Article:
My hosts at Zen Mountain Monastery told me that Dai Bosatsu was on “the other side of the mountain.” Both monasteries are in the Catskills—the mountains where Rip van Winkle fell asleep and woke to find the world, as he had known it, changed. The scenery along the drive, up and over the mountains, is impressive—gently rolling hills in bright green, a high altitude reservoir, creeks and streams, a waterfall that has partially eaten away at the road. An eagle glides alongside the car for a while, almost at the height of my head.
But when I arrive here, I feel like I’m in another world altogether.
All things, of course, are relative. I had thought that the Morgan Bay Zendo in Maine was isolated, but to get to Dai Bosatsu on Beecher Lake, one travels along a rough secondary road and then up a gravel road—partially eroded by the persistent rains. I had thought that Zen Mountain Monastery was large—I described it as “huge.” But the front gate for Dai Bosatsu is two miles from the main monastery building. The grounds cover 1400 acres.
The property is on Beecher Lake. The guest house had been the home of Harriet Beecher Stowe’s brother. It is pretty much what one would expect a wealthy 19th century family to build as their the mountain getaway. But then one comes up to the monastery itself, constructed in traditional Japanese style, and one could believe one had been transported to Kyoto.
The formalities are Japanese. Lunch is eaten jihatsu, with three nesting bowls and chants in Japanese. Western monks with Japanese Dharma names, wearing Japanese robes, respond with “Hai!” when addressed. There is an altar with incense—and a lighter—in my room and, as far as I can tell, all the rooms. The walls are decorated with calligraphy. There has been a Japanese flavor at the other centers I’ve visited, but nowhere has it been as pervasive as here.
It is also fair to say that this is the first place I’ve visited where I did not immediately feel at ease. It is beautiful. It is entrancing. But that’s part of my problem. It’s exotic. Does the practice, I wonder, benefit from being exotic?
If I am not entirely at ease with the structure and forms, it is not at all difficult to feel at ease with the abbot—Shinge Sherry Chayat Roshi. She comes to our interview with her dog, Nikita. Throughout the conversation she is relaxed and informal. She pauses, reflectively, before answering my questions, and her responses are cogent and articulate. She interviews well. One of her students tells me that he sees in her someone who genuinely embodies the Four Vows. The term that comes to my mind is “charming.” She has an infectious grin.
Her family situation, when she was a child, had been difficult. Her step-father was physically abusive, once taping her mouth shut because he felt she was making too much noise. But she early learned that if she went off on her own and just sat still, with hands clasped, she could gain a sense of peace otherwise unattainable. In her eighth grade world studies class, there was a unit on Zen Buddhism, and she recognized that what she had been doing was Zen. She had intuitively discovered zazen.
We go into the zendo at 6:00 for chanting (reciting the lineage back to before Bodhidharma), two forty-five minute periods of zazen, and kinhin—which winds its way down inner and outer corridors—followed by a series of prostrations. As in Morgan Bay, there are no sounds except those of the birds calling. The building is otherwise absolutely silent—so the han, the bells, and the slightly tinny gong have a presence that they might not otherwise. The atmosphere is taut, and it is easy to focus.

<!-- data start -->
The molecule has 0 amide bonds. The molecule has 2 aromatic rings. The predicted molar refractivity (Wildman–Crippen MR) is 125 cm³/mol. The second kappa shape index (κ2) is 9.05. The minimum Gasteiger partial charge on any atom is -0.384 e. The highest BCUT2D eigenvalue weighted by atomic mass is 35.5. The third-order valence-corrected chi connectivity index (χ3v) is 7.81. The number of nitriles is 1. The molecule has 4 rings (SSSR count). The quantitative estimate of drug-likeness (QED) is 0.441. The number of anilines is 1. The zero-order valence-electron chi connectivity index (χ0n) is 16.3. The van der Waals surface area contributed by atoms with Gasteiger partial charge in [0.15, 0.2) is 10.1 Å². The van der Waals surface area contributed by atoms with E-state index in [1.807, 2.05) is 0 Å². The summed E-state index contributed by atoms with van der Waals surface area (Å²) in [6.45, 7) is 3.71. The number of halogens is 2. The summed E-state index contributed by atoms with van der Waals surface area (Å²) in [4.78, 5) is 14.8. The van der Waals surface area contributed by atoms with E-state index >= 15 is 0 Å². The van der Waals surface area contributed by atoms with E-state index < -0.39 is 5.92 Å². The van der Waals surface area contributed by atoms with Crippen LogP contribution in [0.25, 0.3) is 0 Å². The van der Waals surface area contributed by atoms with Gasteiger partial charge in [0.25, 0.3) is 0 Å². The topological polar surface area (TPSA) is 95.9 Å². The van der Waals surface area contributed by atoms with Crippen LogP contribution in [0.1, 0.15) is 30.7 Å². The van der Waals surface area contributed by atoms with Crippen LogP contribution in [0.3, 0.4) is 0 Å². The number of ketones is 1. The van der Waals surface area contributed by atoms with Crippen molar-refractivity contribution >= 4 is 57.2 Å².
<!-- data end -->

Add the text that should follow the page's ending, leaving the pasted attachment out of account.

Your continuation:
Shinge Roshi refers to Dai Bosatsu as the “gem of North American Zen.” It is the first Rinzai monastery to be established outside of Japan; officially inaugurated in the bi-centennial year, 1976, it had actually been in operation for some five years prior. Aesthetically—regardless of my reservations about the Japanese accoutrements—it is a marvel. And one is conscious of the spiritual power of the place. The atmosphere is enveloping.
It is a gem. But currently there are only seven people in residence, and one of them will soon be leaving. Sesshin can have as few as fifteen attendees.
The numbers used to be greater. Part of the problem is what Shinge refers to as “the troubles”—the revelations of Eido Shimano’s sexual misconduct. Part of it is the fact that this is not an easy place to get to; Zen Mountain Monastery, by comparison, is just down the road from Woodstock (the Woodstock), where there are a plethora of yoga studios and like-minded people. But I also wonder if the “foreignness” of the place isn’t a factor.
I find myself torn. The beauty, the atmosphere, the purity of the teaching, the intensity of the practice—none of these are things one would want to see compromised. And yet. . . .
Shinge Roshi admits that she is still pondering how Japanese or how American the forms should be; she calls it “her koan”—how best to preserve and pass on the teaching she had received. And the truth is that there is something terribly moving in knowing that, morning and evening, people gather in this zendo to recite these chants, sit zazen, and carry out these formalities.
Cypress Trees in the Garden:
Cypress Trees in the Garden:
Chayat, Shinge Roko Sherry – 69-82, 125, 213, 295